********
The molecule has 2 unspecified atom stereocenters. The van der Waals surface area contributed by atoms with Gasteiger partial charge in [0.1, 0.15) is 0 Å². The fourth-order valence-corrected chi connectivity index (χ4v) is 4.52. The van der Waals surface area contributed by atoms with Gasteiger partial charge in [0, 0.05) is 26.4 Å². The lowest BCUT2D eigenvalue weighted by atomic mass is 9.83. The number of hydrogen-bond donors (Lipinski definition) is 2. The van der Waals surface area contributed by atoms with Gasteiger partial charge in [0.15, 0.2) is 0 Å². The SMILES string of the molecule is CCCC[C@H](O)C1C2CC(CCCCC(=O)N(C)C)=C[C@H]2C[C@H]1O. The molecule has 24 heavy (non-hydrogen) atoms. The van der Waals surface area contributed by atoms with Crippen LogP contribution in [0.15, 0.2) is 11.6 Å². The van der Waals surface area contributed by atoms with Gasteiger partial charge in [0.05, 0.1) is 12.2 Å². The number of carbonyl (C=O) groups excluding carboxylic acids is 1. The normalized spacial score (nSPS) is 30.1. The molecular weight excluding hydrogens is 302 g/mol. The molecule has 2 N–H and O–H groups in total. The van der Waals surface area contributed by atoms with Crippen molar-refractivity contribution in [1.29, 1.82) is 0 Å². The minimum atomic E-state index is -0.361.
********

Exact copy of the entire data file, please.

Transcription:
The molecule has 2 unspecified atom stereocenters. The van der Waals surface area contributed by atoms with Gasteiger partial charge in [0.1, 0.15) is 0 Å². The fourth-order valence-corrected chi connectivity index (χ4v) is 4.52. The van der Waals surface area contributed by atoms with Gasteiger partial charge in [0, 0.05) is 26.4 Å². The lowest BCUT2D eigenvalue weighted by atomic mass is 9.83. The number of hydrogen-bond donors (Lipinski definition) is 2. The van der Waals surface area contributed by atoms with Gasteiger partial charge in [0.15, 0.2) is 0 Å². The SMILES string of the molecule is CCCC[C@H](O)C1C2CC(CCCCC(=O)N(C)C)=C[C@H]2C[C@H]1O. The molecule has 24 heavy (non-hydrogen) atoms. The van der Waals surface area contributed by atoms with Crippen LogP contribution in [0.15, 0.2) is 11.6 Å². The van der Waals surface area contributed by atoms with Gasteiger partial charge in [0.05, 0.1) is 12.2 Å². The number of carbonyl (C=O) groups excluding carboxylic acids is 1. The normalized spacial score (nSPS) is 30.1. The molecular weight excluding hydrogens is 302 g/mol. The molecule has 2 N–H and O–H groups in total. The van der Waals surface area contributed by atoms with Crippen molar-refractivity contribution in [1.29, 1.82) is 0 Å². The minimum atomic E-state index is -0.361.